Amazon’s emails complied with three essential principles of the Anti-Spam Act:
- Amazon sent messages only to those with whom it had consent,
- Each email contained a straightforward and efficient unsubscribe mechanism,
- Information to identify and contact the business (company name, mailing address and phone) was indicated.
So, why did Amazon agreed to pay a penalty of $1 million and the sum of $100,000 for certain investigative expenses incurred by a government regulator?
The devil is in the details
Although Amazon complied with the three top items of Canada’s Anti-Spam Law, there are still 53 pages of details and guidelines in the Act. In fact, after analysing the Act with marketing communications specialists and researchers at Université de Montréal’s Faculty of Law over the course of several months, we’ve identified more than 150 compliance risks for businesses.
For example, 99% of emails sent by a business are commercial, so they must comply with the Anti-Spam Act. This includes individual business emails. Do your emails have an unsubscribe mechanism? Your newsletters I’m sure do, but probably not your individual ones. Yet, it’s mandatory.
Canada’s Anti-Spam Law applies to four pieces of Legislation
The act is defined as follows: “An Act to promote the efficiency and adaptability of the Canadian economy by regulating certain activities that discourage reliance on electronic means of carrying out commercial activities, and to amend the 1) Canadian Radio-television and Telecommunications Commission Act, 2) the Competition Act, 3) the Personal Information Protection and Electronic Documents Act and 4) the Telecommunications Act” (S.C. 2010, c. 23).
Many SMBs are simply not aware of the reach of this legislation. It’s not just an anti-spam act; it’s a true code of “electronic” conduct for businesses. Additionally, journalists and commentators, regularly talk about the CRTC’s role in enforcing this act, but often omit the Competition Bureau’s (and other regulatory bodies’) involvement.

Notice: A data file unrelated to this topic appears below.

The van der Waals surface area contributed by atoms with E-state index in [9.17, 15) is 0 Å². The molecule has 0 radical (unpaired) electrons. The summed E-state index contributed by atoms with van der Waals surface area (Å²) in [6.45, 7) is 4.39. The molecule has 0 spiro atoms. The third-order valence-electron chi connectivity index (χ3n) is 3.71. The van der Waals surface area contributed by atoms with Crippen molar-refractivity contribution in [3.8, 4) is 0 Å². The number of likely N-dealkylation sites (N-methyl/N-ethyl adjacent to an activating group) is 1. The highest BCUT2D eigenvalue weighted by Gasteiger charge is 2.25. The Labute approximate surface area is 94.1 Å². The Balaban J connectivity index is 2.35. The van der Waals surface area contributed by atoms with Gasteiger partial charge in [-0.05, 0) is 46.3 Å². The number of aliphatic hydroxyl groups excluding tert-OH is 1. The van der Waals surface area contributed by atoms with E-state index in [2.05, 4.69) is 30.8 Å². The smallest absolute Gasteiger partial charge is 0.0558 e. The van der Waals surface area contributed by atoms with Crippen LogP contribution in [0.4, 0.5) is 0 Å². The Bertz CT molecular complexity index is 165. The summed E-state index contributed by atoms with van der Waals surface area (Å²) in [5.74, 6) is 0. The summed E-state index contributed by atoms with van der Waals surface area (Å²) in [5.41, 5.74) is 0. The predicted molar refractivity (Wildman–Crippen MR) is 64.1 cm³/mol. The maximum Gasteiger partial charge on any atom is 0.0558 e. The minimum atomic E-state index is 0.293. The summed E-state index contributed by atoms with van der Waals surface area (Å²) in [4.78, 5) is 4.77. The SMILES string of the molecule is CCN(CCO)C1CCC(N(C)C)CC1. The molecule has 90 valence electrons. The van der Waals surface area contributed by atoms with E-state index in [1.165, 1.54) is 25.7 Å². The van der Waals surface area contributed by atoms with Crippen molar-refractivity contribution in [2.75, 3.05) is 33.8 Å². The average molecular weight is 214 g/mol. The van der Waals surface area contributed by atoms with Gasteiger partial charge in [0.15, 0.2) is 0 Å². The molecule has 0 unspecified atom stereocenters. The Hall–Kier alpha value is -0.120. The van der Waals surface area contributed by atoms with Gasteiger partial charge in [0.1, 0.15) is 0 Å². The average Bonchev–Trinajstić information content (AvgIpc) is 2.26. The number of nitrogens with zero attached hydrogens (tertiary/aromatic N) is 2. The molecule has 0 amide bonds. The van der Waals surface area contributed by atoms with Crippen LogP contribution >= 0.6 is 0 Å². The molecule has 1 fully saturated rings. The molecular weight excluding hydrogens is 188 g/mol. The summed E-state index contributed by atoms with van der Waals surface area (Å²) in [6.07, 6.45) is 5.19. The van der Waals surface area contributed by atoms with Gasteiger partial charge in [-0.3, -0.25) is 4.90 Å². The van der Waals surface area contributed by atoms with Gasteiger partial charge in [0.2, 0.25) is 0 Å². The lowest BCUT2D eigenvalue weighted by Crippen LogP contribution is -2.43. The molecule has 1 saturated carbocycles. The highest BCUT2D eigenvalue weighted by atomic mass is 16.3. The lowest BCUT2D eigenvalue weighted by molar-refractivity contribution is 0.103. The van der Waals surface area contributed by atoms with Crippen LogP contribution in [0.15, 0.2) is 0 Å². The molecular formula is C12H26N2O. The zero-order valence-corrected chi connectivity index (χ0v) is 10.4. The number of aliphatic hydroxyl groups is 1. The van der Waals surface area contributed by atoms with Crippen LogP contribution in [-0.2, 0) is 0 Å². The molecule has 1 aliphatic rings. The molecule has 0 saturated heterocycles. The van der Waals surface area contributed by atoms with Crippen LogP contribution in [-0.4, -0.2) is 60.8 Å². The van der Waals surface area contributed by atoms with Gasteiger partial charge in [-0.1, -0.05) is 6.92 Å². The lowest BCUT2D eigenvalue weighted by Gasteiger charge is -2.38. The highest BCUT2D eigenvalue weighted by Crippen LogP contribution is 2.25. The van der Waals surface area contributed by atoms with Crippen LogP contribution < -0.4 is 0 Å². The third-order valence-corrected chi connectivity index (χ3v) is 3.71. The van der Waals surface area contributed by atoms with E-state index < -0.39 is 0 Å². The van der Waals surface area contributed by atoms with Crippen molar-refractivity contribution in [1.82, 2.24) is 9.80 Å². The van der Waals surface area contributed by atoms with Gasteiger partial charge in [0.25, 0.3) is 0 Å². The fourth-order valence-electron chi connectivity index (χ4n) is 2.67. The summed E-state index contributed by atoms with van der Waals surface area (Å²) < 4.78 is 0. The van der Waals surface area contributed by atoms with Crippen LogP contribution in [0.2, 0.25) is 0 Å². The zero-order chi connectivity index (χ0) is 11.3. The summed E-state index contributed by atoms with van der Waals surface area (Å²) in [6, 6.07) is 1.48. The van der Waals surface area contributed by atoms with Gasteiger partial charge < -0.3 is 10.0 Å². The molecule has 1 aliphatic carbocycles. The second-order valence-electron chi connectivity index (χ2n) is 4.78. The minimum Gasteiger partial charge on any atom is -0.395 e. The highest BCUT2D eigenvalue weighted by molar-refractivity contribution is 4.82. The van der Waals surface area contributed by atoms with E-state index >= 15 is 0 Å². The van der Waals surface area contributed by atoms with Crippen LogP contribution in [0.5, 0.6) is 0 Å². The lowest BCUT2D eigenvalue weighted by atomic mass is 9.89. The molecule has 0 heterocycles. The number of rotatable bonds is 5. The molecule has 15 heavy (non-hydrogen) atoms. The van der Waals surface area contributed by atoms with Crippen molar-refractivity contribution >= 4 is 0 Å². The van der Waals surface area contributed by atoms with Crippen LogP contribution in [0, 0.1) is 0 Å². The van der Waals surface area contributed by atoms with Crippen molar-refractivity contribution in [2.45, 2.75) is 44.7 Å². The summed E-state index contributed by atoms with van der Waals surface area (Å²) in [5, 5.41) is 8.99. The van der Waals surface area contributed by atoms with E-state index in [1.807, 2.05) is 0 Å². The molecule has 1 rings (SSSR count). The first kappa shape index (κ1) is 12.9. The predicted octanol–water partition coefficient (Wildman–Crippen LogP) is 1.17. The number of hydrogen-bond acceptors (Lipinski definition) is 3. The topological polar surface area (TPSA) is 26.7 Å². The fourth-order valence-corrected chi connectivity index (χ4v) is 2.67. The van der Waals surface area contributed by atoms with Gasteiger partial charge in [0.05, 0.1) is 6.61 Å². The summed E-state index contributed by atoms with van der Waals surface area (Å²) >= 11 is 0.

For example, if you violate one of the Competition Bureau’s articles through an email communication, you will be fined, and heavily. Note carefully; fines can reach up to $10 million when a violation is done via email.
The case of Amazon
Canada’s Competition Bureau stated, “With the adoption of Canada’s Anti‑Spam Legislation, provisions were added to the Competition Act to provide additional tools for addressing false or misleading representations in all forms of electronic messages. The Bureau’s investigation into Amazon’s price advertising was made per these provisions.”
So, because Amazon was promoting prices, by referring to savings in relationship to list prices, they were fined.
Amazon complies but is still fined $1,1M for misleading pricing.
As indicated by the Competition Bureau, “Amazon often compared its prices to a regular price—or “List Price”— signaling attractive savings to consumers. The Bureau’s investigation concluded that these claims created the impression that prices for items offered on www.amazon.ca were lower than prevailing market prices. The Bureau determined that Amazon relied on its suppliers to provide list prices without verifying that those prices were accurate.”
Although it’s primarily on Amazon.ca that these type of promotions are found, the Competition Bureau was able to convict Amazon because the company had communicated these promotions by email.
Not a first for the Competition Bureau
The case of Amazon is not the Competition Bureau’s first fine under CASL. They’ve already gone after car rental companies Avis and Budget for hiding certain mandatory fees in posted promotional pricing.
Additionally, the Competition Bureau said that it’s been documenting these situations since 2009 and fighting for years to prevent these types of practices. But it was only with the arrival of CASL that it finally had the means to do so.
The case of Avis and Budget pending before the Competition Tribunal was settled by the companies’ consent to pay $3M in fines and $250,000 in compensation to the Bureau.
The mandatory compliance program is your only real protection
As these examples here illustrate, it’s almost impossible to be confident that you’ll never violate CASL, especially since many details of the Act are very vague and will only be clarified by actual cases in years to come.
It’s for this particularity that Parliament has provided in the Act a means to protect ones-self: if a business (or individual) can demonstrate that it has acted diligently to comply with the Act, it will be immune from sanctions. To “act diligently” means to have a compliance program that meets the CRTC’s eight requirements.